A few days ago, I discovered a You Tube channel where the content creator kept using the word ‘adaption’ in place of ‘adaptation’. This started to drive me up the wall, so I looked into it and found out there have been English-speaking people substituting this word for adaptation since 1615.
“The earliest OED documentation of the verb adapt is dated 1531. The noun adaptation comes along in 1597, 18 years earlier than adaption (1615).
English has no verb “adaptate,” but the past participle stem of Latin adaptare (to fit, to adapt) is adaptat-. Adaptation came into English from French, with the extra syllable already in place. Adaption looks like a homegrown nominalization of the verb adapt.
The Google Ngram Viewer, which tracks the incidence of words in printed sources from 1800 to 2000, shows adaption running a distant second to adaptation during the entire period.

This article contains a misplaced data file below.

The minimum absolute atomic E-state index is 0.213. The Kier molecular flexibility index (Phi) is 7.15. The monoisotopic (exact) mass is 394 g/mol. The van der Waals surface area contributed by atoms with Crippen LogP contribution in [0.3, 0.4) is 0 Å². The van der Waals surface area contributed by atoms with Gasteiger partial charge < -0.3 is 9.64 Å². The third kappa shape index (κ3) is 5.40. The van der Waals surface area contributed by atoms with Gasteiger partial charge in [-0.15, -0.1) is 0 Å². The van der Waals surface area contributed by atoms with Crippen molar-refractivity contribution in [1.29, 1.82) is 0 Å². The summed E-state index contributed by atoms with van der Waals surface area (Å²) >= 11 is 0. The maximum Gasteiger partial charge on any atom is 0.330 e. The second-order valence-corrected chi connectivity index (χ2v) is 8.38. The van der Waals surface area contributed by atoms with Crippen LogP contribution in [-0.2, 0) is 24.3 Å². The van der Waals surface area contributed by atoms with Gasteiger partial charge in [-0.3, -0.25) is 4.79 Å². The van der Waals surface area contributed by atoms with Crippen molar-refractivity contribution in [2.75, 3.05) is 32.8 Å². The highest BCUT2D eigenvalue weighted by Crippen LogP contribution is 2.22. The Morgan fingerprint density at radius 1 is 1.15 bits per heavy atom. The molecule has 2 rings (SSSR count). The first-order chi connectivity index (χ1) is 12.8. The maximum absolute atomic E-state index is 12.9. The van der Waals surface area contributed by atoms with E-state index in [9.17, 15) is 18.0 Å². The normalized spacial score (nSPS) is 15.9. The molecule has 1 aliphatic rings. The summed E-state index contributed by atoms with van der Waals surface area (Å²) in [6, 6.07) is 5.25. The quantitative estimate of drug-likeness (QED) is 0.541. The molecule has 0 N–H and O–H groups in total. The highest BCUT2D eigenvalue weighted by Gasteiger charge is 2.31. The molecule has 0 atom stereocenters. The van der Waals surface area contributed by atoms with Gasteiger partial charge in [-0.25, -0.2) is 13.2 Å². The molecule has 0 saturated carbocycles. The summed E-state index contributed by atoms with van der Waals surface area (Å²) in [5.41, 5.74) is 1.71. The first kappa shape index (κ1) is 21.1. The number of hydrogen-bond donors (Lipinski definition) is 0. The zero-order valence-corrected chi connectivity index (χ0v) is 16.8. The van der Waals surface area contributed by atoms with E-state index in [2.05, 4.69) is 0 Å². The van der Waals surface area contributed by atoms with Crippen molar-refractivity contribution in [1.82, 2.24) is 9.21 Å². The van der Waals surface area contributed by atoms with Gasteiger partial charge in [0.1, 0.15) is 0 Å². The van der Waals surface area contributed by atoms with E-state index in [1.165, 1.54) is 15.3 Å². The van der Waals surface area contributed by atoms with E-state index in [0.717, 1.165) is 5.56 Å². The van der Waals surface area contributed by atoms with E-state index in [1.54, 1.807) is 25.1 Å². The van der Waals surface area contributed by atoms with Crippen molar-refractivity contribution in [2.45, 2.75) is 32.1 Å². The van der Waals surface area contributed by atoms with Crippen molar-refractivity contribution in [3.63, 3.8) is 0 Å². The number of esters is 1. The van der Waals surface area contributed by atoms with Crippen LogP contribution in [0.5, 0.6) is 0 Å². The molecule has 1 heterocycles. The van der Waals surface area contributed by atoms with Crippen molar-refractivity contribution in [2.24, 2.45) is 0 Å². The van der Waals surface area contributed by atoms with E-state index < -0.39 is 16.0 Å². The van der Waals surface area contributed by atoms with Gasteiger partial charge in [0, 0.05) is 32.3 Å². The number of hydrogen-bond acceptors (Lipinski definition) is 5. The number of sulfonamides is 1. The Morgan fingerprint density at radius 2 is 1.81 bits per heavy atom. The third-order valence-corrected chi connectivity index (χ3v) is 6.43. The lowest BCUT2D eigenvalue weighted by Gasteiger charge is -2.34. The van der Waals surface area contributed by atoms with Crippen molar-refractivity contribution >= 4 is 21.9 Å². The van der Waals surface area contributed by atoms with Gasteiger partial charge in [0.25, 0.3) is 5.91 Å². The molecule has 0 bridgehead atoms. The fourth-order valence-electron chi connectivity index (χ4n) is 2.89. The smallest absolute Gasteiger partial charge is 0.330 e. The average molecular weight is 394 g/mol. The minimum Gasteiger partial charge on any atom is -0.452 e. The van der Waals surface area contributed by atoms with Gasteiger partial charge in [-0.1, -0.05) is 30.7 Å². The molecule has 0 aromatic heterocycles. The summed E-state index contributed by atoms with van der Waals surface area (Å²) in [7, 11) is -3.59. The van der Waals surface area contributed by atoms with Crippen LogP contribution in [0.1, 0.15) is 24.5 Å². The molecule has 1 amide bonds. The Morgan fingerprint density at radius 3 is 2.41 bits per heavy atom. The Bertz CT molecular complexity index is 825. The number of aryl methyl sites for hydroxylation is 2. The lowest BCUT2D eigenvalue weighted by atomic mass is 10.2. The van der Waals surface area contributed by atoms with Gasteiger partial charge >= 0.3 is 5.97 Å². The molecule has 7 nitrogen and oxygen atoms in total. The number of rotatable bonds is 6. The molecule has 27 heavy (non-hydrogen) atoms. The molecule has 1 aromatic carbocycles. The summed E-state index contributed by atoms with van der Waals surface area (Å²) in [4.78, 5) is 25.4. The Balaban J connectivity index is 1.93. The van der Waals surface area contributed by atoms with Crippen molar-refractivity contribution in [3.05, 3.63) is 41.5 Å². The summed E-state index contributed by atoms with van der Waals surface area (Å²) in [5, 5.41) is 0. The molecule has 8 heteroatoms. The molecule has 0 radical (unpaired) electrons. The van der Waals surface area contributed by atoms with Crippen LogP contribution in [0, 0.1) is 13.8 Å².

The OED has a brief entry for adaption, prefaced by the notation “Now nonstandard.”
Clearly, adaptation is the standard form of the word meaning, “an altered or amended version of a text, musical composition, etc., especially one adapted for filming, broadcasting, or production on the stage from a novel or similar literary source.”
But although adaptation is the preferred spelling, adaption is in use among English speakers in Canada, Australia, the UK, and the US”.
I’ve been alive nearly fifty years. I had never heard the word ‘adaption’ used EVER– not in books, not in films, not on television, in classrooms, in casual conversation, etc.– until I discovered this particular YouTuber’s channel, so I don’t believe the use of ‘adaption’ is as common as some on the internet might have us believe.
But it does make me wonder if, a few years down the road, “adaptation” won’t fall victim to a manufactured Mandela Effect.
“’Adaptation’? That’s not a real word. That’s never been a word, you poor crazy person, you. It’s always been ‘adaption’.”